THE POPULAR SCIENCE MONTHLY.
such a work as Claus's speculation upon the origin of the Crustacea, or by the critical study of the problem of the vertebrate skull, or by the study of the literature upon the affinity between the vertebrates and the annelids, is a better training in that logic of probabilities which is the basis of all conduct than can be found in the study of the other sciences; and from this point of view it is plain that good may result from honest but erroneous attempts at morphological speculation, for the logical restrictions of sound reasoning are often studied to the best advantage in the errors of acute thinkers.
|PLAYAS AND PLAYA-LAKES.|
By ISRAEL C. RUSSELL.
OF the many characteristic features of the arid region of the far West known as the Great Basin, none attract the attention of the traveler more forcibly than the desert mud-plains that have been left by the evaporation of former lakes.
These areas are known locally as mud-flats, salt-flats, salt-marshes, borax-flats, alkali-flats, deserts, sinks, etc., the name usually indicating some peculiar feature of the valley to which it is applied. As these desert regions have an almost identical history, the Spanish word playa—meaning shore or strand—has been adopted by geologists as a generic term under which the various desiccated lake-basins may be grouped. Valleys more absolutely desolate than the playas of the Great Basin can not be found, even in the midst of Sahara. They occur as mud-plains, occupying the lowest portion of arid valleys, and form a horizontal, even floor that is soft and perhaps covered by a shallow lake during the winter, but in the summer and fall becomes hard and dry, and crossed by innumerable shrinkage-cracks that give the whole broad surface the appearance of a tessellated pavement of cream-colored marble. At other times, after the water has evaporated, the salts contained in the mud of the playa are brought to the surface in solution by the action of capillary attraction, and a saline incrustation is formed on the surface of the desert when the water that held the salts in solution evaporates. In such instances the playa appears as white and dazzling as if covered with drifting snow. A journey across such a plain during the heat of summer, when the mirage renders even the most familiar land-marks uncertain, becomes the most weary and trying that the explorer is called upon to make.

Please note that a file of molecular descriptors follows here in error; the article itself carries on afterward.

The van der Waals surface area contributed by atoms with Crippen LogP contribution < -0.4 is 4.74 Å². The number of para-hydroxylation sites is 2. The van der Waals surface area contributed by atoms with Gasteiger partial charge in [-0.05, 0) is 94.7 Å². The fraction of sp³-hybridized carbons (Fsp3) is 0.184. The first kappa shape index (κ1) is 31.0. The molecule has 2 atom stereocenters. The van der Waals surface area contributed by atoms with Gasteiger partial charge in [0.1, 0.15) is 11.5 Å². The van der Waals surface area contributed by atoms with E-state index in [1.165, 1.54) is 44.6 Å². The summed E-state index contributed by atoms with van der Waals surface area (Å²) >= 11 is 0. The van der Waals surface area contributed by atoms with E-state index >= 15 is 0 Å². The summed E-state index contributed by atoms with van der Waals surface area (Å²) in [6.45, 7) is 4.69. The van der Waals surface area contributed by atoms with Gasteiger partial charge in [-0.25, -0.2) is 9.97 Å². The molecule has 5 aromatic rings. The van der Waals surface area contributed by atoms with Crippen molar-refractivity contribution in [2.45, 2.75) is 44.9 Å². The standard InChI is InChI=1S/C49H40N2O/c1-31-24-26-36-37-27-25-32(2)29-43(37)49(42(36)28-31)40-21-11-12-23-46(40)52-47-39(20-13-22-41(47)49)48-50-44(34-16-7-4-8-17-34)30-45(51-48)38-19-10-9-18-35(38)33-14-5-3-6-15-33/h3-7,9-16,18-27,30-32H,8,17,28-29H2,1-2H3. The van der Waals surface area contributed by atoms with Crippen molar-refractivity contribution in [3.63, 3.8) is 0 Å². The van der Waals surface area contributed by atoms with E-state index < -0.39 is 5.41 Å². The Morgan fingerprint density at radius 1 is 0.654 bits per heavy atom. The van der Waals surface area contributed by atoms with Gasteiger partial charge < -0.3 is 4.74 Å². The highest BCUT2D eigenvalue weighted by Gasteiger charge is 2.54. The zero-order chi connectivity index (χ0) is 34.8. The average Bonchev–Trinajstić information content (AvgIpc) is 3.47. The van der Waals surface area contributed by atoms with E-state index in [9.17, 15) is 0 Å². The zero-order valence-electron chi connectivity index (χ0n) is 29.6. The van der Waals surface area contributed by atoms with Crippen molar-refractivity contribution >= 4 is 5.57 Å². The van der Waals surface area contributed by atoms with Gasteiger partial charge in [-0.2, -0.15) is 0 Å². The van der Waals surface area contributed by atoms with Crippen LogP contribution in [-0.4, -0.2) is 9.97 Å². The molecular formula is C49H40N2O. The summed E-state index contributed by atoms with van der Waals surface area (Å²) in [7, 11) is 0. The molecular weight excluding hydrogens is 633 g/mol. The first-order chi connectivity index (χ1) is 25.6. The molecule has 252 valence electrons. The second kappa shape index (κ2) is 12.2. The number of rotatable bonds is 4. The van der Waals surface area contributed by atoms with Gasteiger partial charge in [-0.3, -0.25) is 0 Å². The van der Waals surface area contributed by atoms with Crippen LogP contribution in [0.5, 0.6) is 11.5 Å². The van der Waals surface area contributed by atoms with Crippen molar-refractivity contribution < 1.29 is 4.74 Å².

Examples of playas of broad extent are furnished by the desert region that borders Great Salt Lake on the west, which was left as a vast mud-plain by the evaporation of Lake Bonneville. This is an absolute desert, more than a hundred miles long by thirty or forty